Erected in 1875, Blackfriars Bridge is one of the oldest and rarest bridges in Canada. The bridge spans the north branch of the Thames River, connecting Ridout Street to Blackfriars Street. It also provided pedestrians, cyclists and motorists a connection between segments of the Thames Valley Parkway located along the banks of the river and from the west end of the city to the core. While it’s been closed for repair for some time it remains one of the defining icons of the city and work is underway to restore it to its former glory and make it useful once again.
Memorable or Unique Characteristic(s) :
- distinctive bowstring arch-truss configuration
- one of only three predominantly wrought iron bridge structures remaining in Ontario
- designated as a Heritage Structure under the Ontario Heritage Act (Part IV) on April 21, 1992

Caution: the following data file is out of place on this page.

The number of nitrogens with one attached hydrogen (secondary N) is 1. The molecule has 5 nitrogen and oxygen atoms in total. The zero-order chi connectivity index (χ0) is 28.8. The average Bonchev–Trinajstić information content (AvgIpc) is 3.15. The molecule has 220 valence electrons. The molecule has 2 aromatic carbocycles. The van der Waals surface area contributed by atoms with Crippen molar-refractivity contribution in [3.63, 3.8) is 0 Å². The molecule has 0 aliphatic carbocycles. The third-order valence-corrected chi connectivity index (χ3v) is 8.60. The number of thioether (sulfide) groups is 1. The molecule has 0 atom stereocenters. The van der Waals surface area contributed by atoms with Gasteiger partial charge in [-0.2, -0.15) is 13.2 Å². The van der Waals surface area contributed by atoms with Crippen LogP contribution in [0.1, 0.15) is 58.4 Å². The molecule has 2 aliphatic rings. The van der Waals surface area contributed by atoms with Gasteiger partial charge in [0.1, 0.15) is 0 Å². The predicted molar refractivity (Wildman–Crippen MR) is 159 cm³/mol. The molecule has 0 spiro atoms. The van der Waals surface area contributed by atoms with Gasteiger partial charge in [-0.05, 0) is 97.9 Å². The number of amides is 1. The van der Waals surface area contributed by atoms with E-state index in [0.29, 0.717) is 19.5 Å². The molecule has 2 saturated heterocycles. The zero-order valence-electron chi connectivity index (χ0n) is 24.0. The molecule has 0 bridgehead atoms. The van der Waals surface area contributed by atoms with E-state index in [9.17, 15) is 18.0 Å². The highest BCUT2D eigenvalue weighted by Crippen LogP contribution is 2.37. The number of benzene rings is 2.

- one of only nineteen WIBC bowstring arch-trusses remaining in the United States and Canada. Of these, ten are closed, abandoned or stored in a warehouse; five have been converted to pedestrian use, and three are open to one-way vehicular traffic. As of 2013, Blackfriars was the only such bridge carrying two-way vehicular traffic
- At 216 feet (65.8 meters) it is the longest working span of thist kind in North America
- the Blackfriars Bridge has figured in various artistic works, visual and literary
There has been various repairs over the years and on September 5, 2017 the City of London approved the most ambitious to date – $7.9 million will be spent to rehabilitate the bridge which will include it being removed and completely refurbished indoors over the winter.